Space is often seen as an uncaring, cold void. And while that’s probably true, at least it’s smiling at us.
New photos of the galaxy cluster SDSS J1038+4849 show what looks like a huge, celestial emoji staring down at the picture.
The two eyes that can be seen are actually very bright galaxies. And the smile lines and side of the face are actually arcs cause by an effect known as strong gravitational lensing.
Galaxy clusters are the most massive structures in the universe. They have such a strong gravitational pull that they can warp spacetime around them — which means that they can work as “cosmic lenses”, distorting the light around them and causing the arcs seen in the photo.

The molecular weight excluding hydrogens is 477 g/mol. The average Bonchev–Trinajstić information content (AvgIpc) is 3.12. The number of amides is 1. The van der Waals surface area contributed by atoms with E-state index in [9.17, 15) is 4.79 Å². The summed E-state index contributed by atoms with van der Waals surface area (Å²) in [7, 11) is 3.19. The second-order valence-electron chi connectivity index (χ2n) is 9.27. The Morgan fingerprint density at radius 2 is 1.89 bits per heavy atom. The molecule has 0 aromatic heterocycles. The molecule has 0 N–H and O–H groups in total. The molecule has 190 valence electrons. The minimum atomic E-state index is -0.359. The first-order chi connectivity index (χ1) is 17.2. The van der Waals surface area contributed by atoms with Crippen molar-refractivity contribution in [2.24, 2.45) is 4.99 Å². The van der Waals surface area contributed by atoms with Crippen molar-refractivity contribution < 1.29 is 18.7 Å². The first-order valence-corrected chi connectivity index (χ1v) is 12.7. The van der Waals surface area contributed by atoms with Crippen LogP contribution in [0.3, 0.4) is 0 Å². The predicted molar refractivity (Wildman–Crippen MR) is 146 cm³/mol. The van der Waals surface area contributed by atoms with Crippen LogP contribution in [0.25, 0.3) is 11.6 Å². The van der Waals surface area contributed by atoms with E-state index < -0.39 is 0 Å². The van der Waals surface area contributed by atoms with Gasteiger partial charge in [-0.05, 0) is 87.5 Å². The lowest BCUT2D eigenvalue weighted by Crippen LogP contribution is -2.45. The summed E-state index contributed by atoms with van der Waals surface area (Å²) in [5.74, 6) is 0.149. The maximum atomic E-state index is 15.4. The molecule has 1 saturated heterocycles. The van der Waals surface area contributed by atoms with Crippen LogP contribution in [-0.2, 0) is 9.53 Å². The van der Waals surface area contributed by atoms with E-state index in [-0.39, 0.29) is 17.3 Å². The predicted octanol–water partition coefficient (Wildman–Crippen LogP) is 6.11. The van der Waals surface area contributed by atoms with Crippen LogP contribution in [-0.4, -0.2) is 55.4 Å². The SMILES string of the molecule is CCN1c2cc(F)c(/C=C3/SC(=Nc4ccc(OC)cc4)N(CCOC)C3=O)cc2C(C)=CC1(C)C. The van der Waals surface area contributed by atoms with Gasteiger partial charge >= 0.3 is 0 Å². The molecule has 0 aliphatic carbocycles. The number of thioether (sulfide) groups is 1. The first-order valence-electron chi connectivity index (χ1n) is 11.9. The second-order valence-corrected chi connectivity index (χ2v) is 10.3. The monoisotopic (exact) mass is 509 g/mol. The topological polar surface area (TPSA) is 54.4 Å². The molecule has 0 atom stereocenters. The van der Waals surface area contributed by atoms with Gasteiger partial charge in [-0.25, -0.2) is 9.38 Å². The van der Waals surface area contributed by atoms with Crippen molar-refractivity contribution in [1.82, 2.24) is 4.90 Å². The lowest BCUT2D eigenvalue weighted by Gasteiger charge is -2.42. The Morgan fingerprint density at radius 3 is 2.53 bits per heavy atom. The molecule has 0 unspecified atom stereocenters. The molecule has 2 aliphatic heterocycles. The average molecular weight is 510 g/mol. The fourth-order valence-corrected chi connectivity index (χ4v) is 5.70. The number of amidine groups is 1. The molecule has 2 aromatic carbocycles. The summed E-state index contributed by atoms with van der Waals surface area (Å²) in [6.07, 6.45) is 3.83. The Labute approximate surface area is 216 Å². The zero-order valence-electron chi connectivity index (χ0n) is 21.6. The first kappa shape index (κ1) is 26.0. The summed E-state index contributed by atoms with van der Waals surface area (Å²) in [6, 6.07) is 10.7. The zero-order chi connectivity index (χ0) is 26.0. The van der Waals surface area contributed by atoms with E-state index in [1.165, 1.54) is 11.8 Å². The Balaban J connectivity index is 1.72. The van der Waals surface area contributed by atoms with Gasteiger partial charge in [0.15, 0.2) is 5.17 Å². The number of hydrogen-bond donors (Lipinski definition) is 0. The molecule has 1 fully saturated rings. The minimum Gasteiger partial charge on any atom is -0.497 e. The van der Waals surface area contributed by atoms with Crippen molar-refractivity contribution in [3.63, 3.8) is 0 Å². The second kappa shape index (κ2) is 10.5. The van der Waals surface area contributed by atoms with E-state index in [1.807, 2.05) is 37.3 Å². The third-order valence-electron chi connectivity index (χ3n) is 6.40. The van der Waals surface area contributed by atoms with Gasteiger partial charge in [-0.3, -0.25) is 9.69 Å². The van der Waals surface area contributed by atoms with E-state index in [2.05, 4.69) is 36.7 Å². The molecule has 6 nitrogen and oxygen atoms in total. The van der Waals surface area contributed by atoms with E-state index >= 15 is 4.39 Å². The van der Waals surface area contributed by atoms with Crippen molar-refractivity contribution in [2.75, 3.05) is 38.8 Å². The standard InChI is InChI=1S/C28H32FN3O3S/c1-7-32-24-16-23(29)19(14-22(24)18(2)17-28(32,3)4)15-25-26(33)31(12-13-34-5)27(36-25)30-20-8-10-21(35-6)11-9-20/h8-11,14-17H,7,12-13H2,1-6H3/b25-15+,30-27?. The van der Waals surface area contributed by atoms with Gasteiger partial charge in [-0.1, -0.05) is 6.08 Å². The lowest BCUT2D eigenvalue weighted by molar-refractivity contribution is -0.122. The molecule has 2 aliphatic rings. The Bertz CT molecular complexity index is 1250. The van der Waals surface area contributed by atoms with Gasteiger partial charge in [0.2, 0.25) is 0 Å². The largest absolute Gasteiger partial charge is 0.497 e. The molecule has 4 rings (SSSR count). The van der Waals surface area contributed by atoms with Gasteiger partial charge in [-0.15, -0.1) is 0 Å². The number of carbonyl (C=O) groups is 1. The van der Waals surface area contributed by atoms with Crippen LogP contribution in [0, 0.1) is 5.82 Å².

The specific kind of arc seen in the photo is known as an Einstein Ring, and comes about when the source, lens and observer are all exactly aligned.
It was spotted by amateur astronomer Judy Schmidt, who submitted the image to the Hubble’s Hidden Treasures competition, which rewards people for spotting interesting things in the space telescope’s data.
Hubble was launched in 1990 and has made more than a million observations since. Many of the most spectacular pictures — including the famous ‘pillars of creation’ picture, among other similarly grand images — are collected at the Hubble website.Reuse content